Russian President Vladimir Putin (Credit: Getty/Alexey Nikolsky)
Denying any involvement with the 2016 U.S. election, Russian President Vladimir Putin has come under fire after suggesting any alleged meddling could have been carried out by Russian Jews.
Putin claimed election interference could have come from anyone — even from people living inside Russia whom he seemed to suggest weren’t true Russians.
“Maybe they’re not even Russians,” he told NBC’s Megyn Kelly, in an interview that aired Saturday. “Maybe they’re Ukrainian, Tatars, Jews — just with Russian citizenship.”
He added, “Maybe they have dual citizenship or a Green Card; maybe the U.S. paid them for this. How can you know that? I do not know either.”
The comment was immediately seen as an anti-Semitic remark by many, such as Sen. Richard Blumenthal, D-Conn., who believed that Putin suggested Russian Jews were not actually Russian. Blumenthal called out President Donald Trump directly, for not having issued a response that condemned Putin’s remarks.
Repulsive Putin remark deserves to be denounced, soundly and promptly, by world leaders. Why is Trump silent? Intolerance is intolerable. https://t.co/ZxQHvIWs5w
— Richard Blumenthal (@SenBlumenthal) March 10, 2018
“President Putin bizarrely has resorted to the blame game by pointing the finger at Jews and other minorities in his country,” Jonathan Greenblatt, the CEO of the Anti-Defamation League (ADL), said in a statement. The group is a Jewish non-governmental organization that fights “to stop the defamation of the Jewish people, and to secure justice and fair treatment to all,” a statement on the ADL’s website said. “It is deeply disturbing to see the Russian president giving new life to classic anti-Semitic stereotypes that have plagued his country for hundreds of years, with a comment that sounds as if it was ripped from the pages of the ‘Protocols of the Elders of Zion.’”
There has so far been no statement about any comments from the White House or from President Trump.
Putin went on to suggest other countries could have also played a role in the U.S. election, such as France, Germany and “Asia.” He denied any responsibility, any role and any wrongdoing.
Kelly asked Putin what left him satisfied about his claims that Russia was not involved.
“I know that they do not represent the Russian state or the Russian government. And I have no idea what they did and what they were guided by,” Putin said. “Even if they did something, then our American colleagues should not just say something in interviews with the media but give us specific data, with proof. We are ready to consider it and talk about it. ”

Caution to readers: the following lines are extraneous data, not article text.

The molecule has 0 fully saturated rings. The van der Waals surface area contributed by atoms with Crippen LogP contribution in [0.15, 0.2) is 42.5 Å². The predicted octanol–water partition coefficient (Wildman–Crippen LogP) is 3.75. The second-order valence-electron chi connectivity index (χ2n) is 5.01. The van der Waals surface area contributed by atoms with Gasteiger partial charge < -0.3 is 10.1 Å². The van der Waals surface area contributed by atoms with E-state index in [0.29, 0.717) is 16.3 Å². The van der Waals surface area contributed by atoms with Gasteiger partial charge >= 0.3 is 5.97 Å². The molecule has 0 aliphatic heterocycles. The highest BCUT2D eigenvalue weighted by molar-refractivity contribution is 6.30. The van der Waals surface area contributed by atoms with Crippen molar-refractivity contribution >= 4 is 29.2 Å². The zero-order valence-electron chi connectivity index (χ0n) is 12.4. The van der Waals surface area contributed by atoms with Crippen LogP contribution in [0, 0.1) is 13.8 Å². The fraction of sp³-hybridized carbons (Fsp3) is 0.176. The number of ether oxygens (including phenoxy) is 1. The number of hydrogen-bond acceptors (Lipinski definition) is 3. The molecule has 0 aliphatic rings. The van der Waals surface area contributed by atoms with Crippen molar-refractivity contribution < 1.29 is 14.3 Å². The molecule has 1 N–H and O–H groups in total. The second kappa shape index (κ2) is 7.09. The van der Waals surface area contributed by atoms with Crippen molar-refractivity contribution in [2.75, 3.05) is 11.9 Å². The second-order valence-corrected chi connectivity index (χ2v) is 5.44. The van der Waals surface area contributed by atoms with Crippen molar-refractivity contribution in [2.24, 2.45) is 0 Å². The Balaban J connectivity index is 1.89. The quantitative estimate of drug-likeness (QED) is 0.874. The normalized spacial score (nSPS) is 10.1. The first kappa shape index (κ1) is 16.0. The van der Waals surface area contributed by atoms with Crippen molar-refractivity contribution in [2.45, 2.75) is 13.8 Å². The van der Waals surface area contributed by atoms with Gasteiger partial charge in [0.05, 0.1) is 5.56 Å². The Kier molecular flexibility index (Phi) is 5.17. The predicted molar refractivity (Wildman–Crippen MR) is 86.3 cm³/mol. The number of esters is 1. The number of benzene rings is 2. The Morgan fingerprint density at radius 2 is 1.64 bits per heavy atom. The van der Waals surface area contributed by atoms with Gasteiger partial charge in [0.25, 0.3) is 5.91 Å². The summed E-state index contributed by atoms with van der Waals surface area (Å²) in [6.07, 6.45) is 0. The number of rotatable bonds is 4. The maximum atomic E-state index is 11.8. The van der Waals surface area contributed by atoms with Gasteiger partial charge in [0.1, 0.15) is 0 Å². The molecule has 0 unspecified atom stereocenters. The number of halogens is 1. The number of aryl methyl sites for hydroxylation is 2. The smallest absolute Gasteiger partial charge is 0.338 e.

When Kelly asked if he would then extradite the 13 Russians indicted by a grand jury as a result of Special Counsel Robert Mueller’s investigation, Putin rejected the notion.
“Never. Just like the United States, Russia does not extradite its citizens anywhere,” he explained. “Have you ever extradited any of your citizens? This is my first point.”
He added, “Second, I do not believe anything illegal was committed.”
So why did no one in the White House denounce Putin’s anti-Semitic slur? That’s a very good question, and it wasn’t one that went unasked.
Putin blames “the Jews” for Russia’s election interference in the US. Why do I feel like we’ve been here before? And where is the condemnation from Trump? https://t.co/3oCn1pydbK
— Joyce Alene (@JoyceWhiteVance) March 10, 2018
In the last week we’ve seen Farrakahn on the Far Left rant about “Satanic Jews” and Putin on the Far Right suggest Jews are responsible for meddling in the US election.
There’s a reason anti-Semitic hate crimes are up 57% year over year, and we need to nip it in the bud. Now.
— Nathan H. Rubin (@NathanHRubin) March 10, 2018
— David Firestone (@fstonenyc) March 10, 2018
Donald Trump called his Jewish chief economic adviser a "globalist".
Vladimir Putin blamed Jews for what was actually his interference in our election.
Antisemitism and naziism are on the rise, promoted by the highest-profile leaders in the world.
Everyone should be scared.
— Pé Resists (@4everNeverTrump) March 11, 2018
Putin makes it clear that he considers only ethnically Russian people to be "the Russians" — excluding Jews, Ukrainians, Tatars et al.
This is a disturbing distinction.https://t.co/hbYTxyNHcg
— Julia Davis (@JuliaDavisNews) March 10, 2018
Every Jewish supporter of Donald Trump should be pressing the WH to see if the President agrees with his friend Putin on this statement. And every Jewish person resisting Trump just got another reason to fight even harder. https://t.co/7FZTXCzxeH
— Ronald Klain (@RonaldKlain) March 10, 2018
This is horrible. Distressing anti-Semitism. Vladimir Putin: Maybe 'Jews with Russian citizenship' meddled in U.S. elections https://t.co/6mDFZfj1FT
— Charles Ornstein (@charlesornstein) March 11, 2018
Putin claims that "maybe Jews with Russian citizenship" attacked our election. Will Trump condemn Putin's anti-semitism? If he does not, that is yet another reason for Americans to condemn him. https://t.co/5P48lkmsJ1
— Renato Mariotti (@renato_mariotti) March 10, 2018
ok, now its personal https://t.co/RfHWOCL9D3
— Norm Eisen (@NormEisen) March 11, 2018